When I started this blog, I wanted to make sure that I didn’t try to get too far into the science of addiction, nor present the idea that I had the “answer” for anything. I’m not a doctor, but I do have a story to tell that shows one can work hard and conquer their porn demons. I love reading other people’s blogs, especially those people who follow my ramblings. Many of these brave people are in the early stages of recovery, and not just from pornography.
Those first days and weeks are the most difficult. It’s why most people don’t get through them. Unfortunately, too many people view handling an addiction like going on a diet. It’s not like that at all…even if you have a food/eating addiction.
Avoid Addiction If It’s Not Too Late
Learning about the brain science is interesting, and will help you understand why addiction is a disease. I disagreed with that assessment for a long time, but once the science was explained to me, it was rather obvious I was using conservative 1950s macho thinking in defining addiction. I don’t delve too much into it on this site because I’ve already done the damage, as have most addicts.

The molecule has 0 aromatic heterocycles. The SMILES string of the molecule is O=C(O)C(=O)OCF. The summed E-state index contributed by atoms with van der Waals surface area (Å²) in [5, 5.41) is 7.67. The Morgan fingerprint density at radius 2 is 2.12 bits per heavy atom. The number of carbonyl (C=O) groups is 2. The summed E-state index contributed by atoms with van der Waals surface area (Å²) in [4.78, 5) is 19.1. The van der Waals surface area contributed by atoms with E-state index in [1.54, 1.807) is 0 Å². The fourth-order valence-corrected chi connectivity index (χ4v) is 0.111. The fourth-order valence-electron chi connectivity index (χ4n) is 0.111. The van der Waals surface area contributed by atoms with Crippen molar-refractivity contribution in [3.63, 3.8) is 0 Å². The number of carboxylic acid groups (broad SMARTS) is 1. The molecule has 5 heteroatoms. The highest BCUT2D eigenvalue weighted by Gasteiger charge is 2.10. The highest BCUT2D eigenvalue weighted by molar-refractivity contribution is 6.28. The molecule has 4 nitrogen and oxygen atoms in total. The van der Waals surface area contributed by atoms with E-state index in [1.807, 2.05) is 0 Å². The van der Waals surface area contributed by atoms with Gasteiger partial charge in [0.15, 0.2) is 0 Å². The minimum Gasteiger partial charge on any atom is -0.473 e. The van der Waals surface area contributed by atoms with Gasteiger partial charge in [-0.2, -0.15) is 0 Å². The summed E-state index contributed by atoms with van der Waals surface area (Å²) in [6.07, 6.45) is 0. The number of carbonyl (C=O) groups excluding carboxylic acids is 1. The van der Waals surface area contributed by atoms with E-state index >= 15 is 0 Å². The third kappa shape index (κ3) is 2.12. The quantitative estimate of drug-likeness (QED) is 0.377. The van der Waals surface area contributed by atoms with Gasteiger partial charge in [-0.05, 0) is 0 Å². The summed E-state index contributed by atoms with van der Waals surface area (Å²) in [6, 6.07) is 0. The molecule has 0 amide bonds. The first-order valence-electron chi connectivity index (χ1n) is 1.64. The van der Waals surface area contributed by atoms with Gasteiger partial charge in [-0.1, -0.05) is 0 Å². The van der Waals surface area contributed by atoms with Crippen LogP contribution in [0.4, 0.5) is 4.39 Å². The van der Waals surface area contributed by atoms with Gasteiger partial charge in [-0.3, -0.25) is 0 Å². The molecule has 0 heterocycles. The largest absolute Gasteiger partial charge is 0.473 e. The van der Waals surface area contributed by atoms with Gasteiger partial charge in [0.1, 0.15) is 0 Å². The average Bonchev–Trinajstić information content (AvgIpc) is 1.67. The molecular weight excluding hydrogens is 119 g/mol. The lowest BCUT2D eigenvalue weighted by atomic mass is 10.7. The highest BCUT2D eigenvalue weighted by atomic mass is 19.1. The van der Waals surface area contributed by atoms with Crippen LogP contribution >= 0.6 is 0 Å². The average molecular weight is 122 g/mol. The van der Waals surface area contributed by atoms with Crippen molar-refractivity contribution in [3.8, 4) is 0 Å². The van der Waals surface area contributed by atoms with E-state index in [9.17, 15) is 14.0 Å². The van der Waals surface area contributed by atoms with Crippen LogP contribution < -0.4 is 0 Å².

If you’re not addicted to any harmful substance/behavior, I’d urge you to read the book The Power of Habit by Charles Duhigg. It doesn’t go into much on addiction, but explains how and why we develop habits that can lead there. For most of us, our addictions are coping mechanisms to deal with problems we may not be able to easily define. If you can deal with those problems before relief through bad habits is established, you may have the upper hand in the battle with addiction. I was too late to the text, and wonder if it really would have helped anyway. An inclination toward addiction + raging narcissism = nothing was going to stop me.
Things I’ve Learned, Advice I Can Offer
Before I digress too far, let me bring it back to the addicts. I can’t tell you what the magic combination of ingredients in your recovery cure are going to be. It’s something that you have to experiment with. Relapse is common and it’s OK…it just means you need to tweak the recipe. Here are some of the things that really helped me maintain what is about now a few months shy of 4 years sobriety.